Pancreatic Cancer

Exocrine tumors:  This form of pancreatic cancer is the most prevalent. The most fundamental variety of exocrine tumors is adenocarcinoma. Ductal adenocarcinomas, the term for these tumor cells, typically begin in the pancreatic tubes. Acinar adenocarcinoma is the name for the tumor that develops in the acini.

The diagnosis of intraductal papillary mucinous neoplasm is one that is frequently made (IPMN). An IPMN is a tumor that develops inside the pancreas’ ducts and produces mucin, a solid fluid. If IPMN is not treated promptly, it may eventually develop into cancer. When an IPMN is operated on, it occasionally already has progressed to cancer.

Acinar cell carcinoma, adenosquamous carcinoma, colloid carcinoma, giant cell tumor, hepatoid carcinoma, mucinous cystic neoplasms, pancreatoblastoma, serous cystadenoma, signet ring cell carcinoma, solid and pseudopapillary tumor, squamous cell carcinoma, and undifferentiated carcinoma are some uncommon types of exocrine pancreatic tumors.

Endocrine tumors:  These are also referred to as islet cell tumors or pancreatic neuroendocrine tumors (PNETs). They differ from exocrine tumours in this regard. A pancreatic neuroendocrine tumor only occasionally functions. Only a tumor in active growth produces hormones. The hormone produced by cells serves to define a neuroendocrine tumor.
They include: Insulinoma, Gastrinoma, Glucagonoma, Somatostatinoma, VIPomas, PPomas.

Risk factors:
  • Age (risk of developing pancreatic cancer increases with age)
  • Gender (More females are affected rather than males)
  • Drinking and Smoking (access amount may be the cause of pancreatic cancer an early age)
  • Diet and obesity (being overweight)
  • Diabetes
  • Family history (it accounts for less than 10% of cases)
  • families with two or more first-degree relatives who have pancreatic cancer (parent, brother, sister, or child)
  • families with three or more members on the same side of the family suffering from pancreatic cancer
  • families where at least one member has pancreatic cancer and there is a family cancer syndrome. Rare genetic conditions known as family cancer syndromes increase the risk of pancreatic cancer due to a defective gene.
  • uncommon inherited illnesses.
  • processed and red meat
  • surgery for the gall bladder and gallstones

The majority of the time, pancreatic cancer symptoms appear after the disease progresses.

Pancreatic cancer symptoms could include:

  • Jaundice (yellow eyes, Light-colored or greasy stools,
  • Dark urine, itchy skin)
  • Belly (abdomen) ache or backache
  • loss of weight and reduced appetite (bloating)
  • nausea and vomiting and diarrhea
  • liver or gallbladder enlargement
  • Clots of blood
  • Diabetes

Typically, these symptoms do not indicate pancreatic cancer.

However, if you see any of them for longer than two weeks, see a doctor.


Imaging tests: These examinations help your doctors see your internal glands, including the pancreas, by taking pictures of your internal organs. Ultrasound, computerised tomography (CT) scans, magnetic resonance imaging (MRI), and, occasionally, positron emission tomography (PET) scans are used to diagnose pancreatic cancer.

Ultrasound: (Using a scope to create pictures of your pancreas) An ultrasound scanner is used during an endoscopic ultrasound (EUS) to take images of your pancreas from inside your abdomen. To obtain the images, the instrument is passed down your oesophagus and into your stomach using an endoscope, which is a small, flexible tube.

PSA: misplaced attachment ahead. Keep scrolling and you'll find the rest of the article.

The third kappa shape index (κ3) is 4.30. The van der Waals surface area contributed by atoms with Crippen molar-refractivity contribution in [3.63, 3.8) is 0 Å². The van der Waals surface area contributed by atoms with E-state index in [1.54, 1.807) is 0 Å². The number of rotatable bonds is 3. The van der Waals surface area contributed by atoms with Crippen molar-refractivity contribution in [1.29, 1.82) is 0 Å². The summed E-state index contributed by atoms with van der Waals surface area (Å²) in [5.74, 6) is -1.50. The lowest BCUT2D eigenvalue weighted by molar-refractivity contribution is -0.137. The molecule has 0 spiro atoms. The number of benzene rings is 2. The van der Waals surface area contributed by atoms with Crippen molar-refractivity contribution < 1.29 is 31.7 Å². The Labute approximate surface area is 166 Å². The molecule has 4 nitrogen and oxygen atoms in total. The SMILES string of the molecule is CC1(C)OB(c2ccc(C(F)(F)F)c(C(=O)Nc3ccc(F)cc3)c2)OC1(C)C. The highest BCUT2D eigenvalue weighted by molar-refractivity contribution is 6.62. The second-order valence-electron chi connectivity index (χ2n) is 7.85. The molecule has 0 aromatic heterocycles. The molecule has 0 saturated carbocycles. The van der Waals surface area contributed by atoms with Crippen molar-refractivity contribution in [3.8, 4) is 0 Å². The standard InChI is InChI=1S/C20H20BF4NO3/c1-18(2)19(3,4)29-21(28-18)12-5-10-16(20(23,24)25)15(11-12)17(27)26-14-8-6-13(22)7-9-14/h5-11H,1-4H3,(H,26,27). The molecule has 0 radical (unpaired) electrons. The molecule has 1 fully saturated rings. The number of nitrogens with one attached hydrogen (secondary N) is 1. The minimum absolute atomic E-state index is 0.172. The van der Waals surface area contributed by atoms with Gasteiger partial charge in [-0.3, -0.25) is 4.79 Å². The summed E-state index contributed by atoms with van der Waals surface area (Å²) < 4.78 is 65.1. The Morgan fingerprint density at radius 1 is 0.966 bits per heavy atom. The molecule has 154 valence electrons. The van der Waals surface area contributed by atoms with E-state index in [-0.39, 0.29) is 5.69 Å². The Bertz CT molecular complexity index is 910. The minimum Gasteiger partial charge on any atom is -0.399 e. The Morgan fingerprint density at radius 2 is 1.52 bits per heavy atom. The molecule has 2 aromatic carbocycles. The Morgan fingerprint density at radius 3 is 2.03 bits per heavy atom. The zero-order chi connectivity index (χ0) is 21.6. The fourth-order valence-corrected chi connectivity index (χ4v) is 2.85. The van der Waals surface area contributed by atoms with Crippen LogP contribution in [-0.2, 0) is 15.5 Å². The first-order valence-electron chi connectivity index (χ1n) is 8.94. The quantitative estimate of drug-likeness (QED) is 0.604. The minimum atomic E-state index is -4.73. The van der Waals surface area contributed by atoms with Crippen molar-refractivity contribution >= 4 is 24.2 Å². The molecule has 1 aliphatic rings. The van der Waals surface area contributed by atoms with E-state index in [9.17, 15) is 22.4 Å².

Chemotherapy Systemic Chemotherapy: Drugs are used to stop the division or death of cancer cells in order to stop the spread of the disease.

Chemotherapy enters the bloodstream when taken orally or administered intravenously or intramuscularly, where it can reach cancer cells all over the body.

Regional chemotherapy: The cerebrospinal fluid, an organ, or a body cavity, such as the abdomen, are injected directly with drugs that primarily target the cancer cells in those regions.

Combination Chemotherapy: The use of multiple anticancer medications. The type and stage of the cancer being treated determine how the chemotherapy is administered.

Radiation Treatment: To kill cancer cells or stop them from proliferating, it uses high-energy x-rays or other forms of radiation. Two types of radiation therapy exist:
Radiation therapy is applied externally. Radiation is directed toward cancer by a machine outside the body.

Internal radiation therapy: is the use of radioactive material that has been sealed inside of needles, seeds, wires, or catheters and is inserted into or close to cancer.

The two differ depending on the kind and stage of the cancer being treated. Recovery from Surgery The majority of patients who undergo surgery for pancreatic cancer recover without any issues. These people return home in two to four days.

Fewer patients might recover more slowly and require a little longer of a wait. You will receive instructions from a surgeon on how to care for yourself, including advice on bathing, driving, and sexual activity.

Information about you will be provided:

  • Diet
  • Exercise
  • Pain medicine
  • Bowel movements

Diet Exercise Painkillers

Pelvic motions

You’ll receive a Daily Goals Checklist after treatment. Utilize that checklist to gauge your progress each day.

Expertise in treating pancreatic cancer belongs to Dr. Nikhil Shellagi. He provides options for chemotherapy and targeted therapy in addition to the best surgical treatment for pancreatic cancer.

Gall Bladder Cancer

Gallbladder cancer (GBC) is a rare but notoriously deadly cancer that exhibits significant racial and geographic variations. The northern and northeastern Indian states of Uttar Pradesh, Bihar, Orissa, West Bengal, and Assam have the highest rates of GBC.

In northern India, it is the most prevalent digestive cancer in women and affects them twice as frequently as men. Along with gallstones, other risk factors for the development of GBC include female gender, ethnicity, genetic susceptibility, and lifestyle choices.

Scroll to Top